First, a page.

Efficient Decentralised Approaches in Algorithmic Game Theory

Lead Research Organisation: University of Liverpool
Department Name: Computer Science


Game theory is the mathematical analysis of competitive (more generally, non-cooperative) situations, and is frequently studied in the context of mathematics and economics. A solution concept (such as Nash equilibrium, or correlated equilibrium) is a mathematical description of the outcome of a game -- the set of choices made by all players, or participants. Many algorithms have been proposed (and implemented as programs) to compute these solutions.Work in Computer Science has attracted considerable interest from the Game Theory community. Computer scientists have developed analytical tools to understand the speed and efficiency of a computational process, and the inherent difficulty of computational problems. This provides new criteria for judging alternative solution concepts in Game Theory, and the algorithms that have been proposed to find them. The field of Distributed Computation has provided useful mathematical models of the interaction amongst the players in a game. This cross-fertilisation is very much a two-way process, since at the same time, computer scientists have applied game-theoretic concepts to model large-scale interactions on the Internet, electronic marketplaces, and interactions amongst computational agents (in the context of AI).So far, many of the algorithms that have been proposed to compute the outcomes of games, have the drawback that the algorithm essentially coordinates the behaviour of the players in a centralised manner. Decentralisation refers to the development of algorithms that are used by multiple players (or agents) in the absence of any central control. The development of these algorithms requires models of precisely how the players interact (and various models have been proposed for this purpose). This research agenda gives rise to a large number of important and interesting problems, which essentially ask: What assumptions have to be made about how players interact, in order for solutions to be found rapidly? This research aims to develop novel algorithms that find solutions efficiently, and in a decentralised manner. We also seek a better understanding of the general limitations on what can be achieved by provably efficient algorithms (characterised mathematically as algorithms that run in polynomial time).Generally, we are interested in solutions that can be found by algorithms that are both efficient and decentralised. Solutions that can be found by such algorithms are arguably more realistic than other solution concepts. The research outlined in this proposal will apply to games that model large-scale interactions amongst many players, as well as standard normal-form games.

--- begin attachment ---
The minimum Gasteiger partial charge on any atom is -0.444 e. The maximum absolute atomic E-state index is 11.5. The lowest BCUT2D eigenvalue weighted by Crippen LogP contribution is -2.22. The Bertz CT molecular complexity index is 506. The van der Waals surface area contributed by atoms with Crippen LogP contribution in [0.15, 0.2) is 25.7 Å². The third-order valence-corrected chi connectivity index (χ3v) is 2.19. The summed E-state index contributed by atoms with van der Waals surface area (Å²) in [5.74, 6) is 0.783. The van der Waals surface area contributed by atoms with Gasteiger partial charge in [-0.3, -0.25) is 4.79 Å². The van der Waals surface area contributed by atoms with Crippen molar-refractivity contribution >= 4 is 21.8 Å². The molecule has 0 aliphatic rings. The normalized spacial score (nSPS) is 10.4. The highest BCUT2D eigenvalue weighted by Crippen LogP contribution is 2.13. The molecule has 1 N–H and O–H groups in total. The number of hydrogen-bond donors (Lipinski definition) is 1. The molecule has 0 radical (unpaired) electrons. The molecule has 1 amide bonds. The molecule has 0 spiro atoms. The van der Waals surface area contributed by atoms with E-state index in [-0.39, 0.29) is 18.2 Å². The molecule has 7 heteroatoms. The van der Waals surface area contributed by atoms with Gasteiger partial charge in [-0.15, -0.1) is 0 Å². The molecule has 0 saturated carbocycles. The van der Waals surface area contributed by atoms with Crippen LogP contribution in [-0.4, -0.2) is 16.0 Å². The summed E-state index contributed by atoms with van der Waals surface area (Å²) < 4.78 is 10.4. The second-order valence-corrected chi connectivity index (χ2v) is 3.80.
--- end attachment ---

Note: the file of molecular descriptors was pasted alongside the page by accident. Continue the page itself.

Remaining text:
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Description Game Theory seeks to provide forecasts of interactions amongst competing entities. The classical solution concept of Nash Equilibrium defines a state of affairs in which all players are satisfied (have no incentive to do something different). But, it does not explain a may in which such a state of affairs can be reached. In particular, one would prefer to believe that any outcome or solution, can be obtained by players "negotiating amongst themselves", rather than having it imposed on them by a central authority.

Our focus was on well-known "standard" algorithms have been studied for Nash Equilibrium computation, in particular ones that can be regarded as modelling decentralised interaction amongst the players. We obtained new results for Fictitious Play, and the Lemke-Howson algorithm. Fictitious Play is a simple "learning dynamics" that has been proven to solve certain important classes of games. The paper "On the Approximation Performance of Fictitious Play in Finite Games" answers the question of well FP performs at finding approximate Nash equilibria. Meanwhile, the paper "The Complexity of the Homotopy Method, Equilibrium Selection, and Lemke-Howson Solutions" makes a fundamental contribution to our understanding of the view of this algorithm as an equilibrium-selection model. For this algorithm, we characterise the computational complexity of the solutions that it finds.

We also studied a class of games that forms a useful representation of real-world competition, and where there exist efficient algorithms. This is the content of the paper "Ranking games that have competitiveness-based strategies". This is a class of games that represents an interesting challenge instance for the study of decentralised solutions, because while we obtained algorithms that solve them, having provable performance guarantees, the algorithms do not model a decentralised interaction. We have some purely experimental results that Fictitious Play nevertheless solves this class of games.
Exploitation Route Our results highlight the distinction between outcomes that can arise due to "realistic" behaviour of decentralised agents, and outcomes that require central authority in order to be determined. As such, they shed new light on the realism of game-theoretic solution concepts. Future researchers should use these results as guidance on the reliability of predictions that are based on game-theoretic or multi-agent models.
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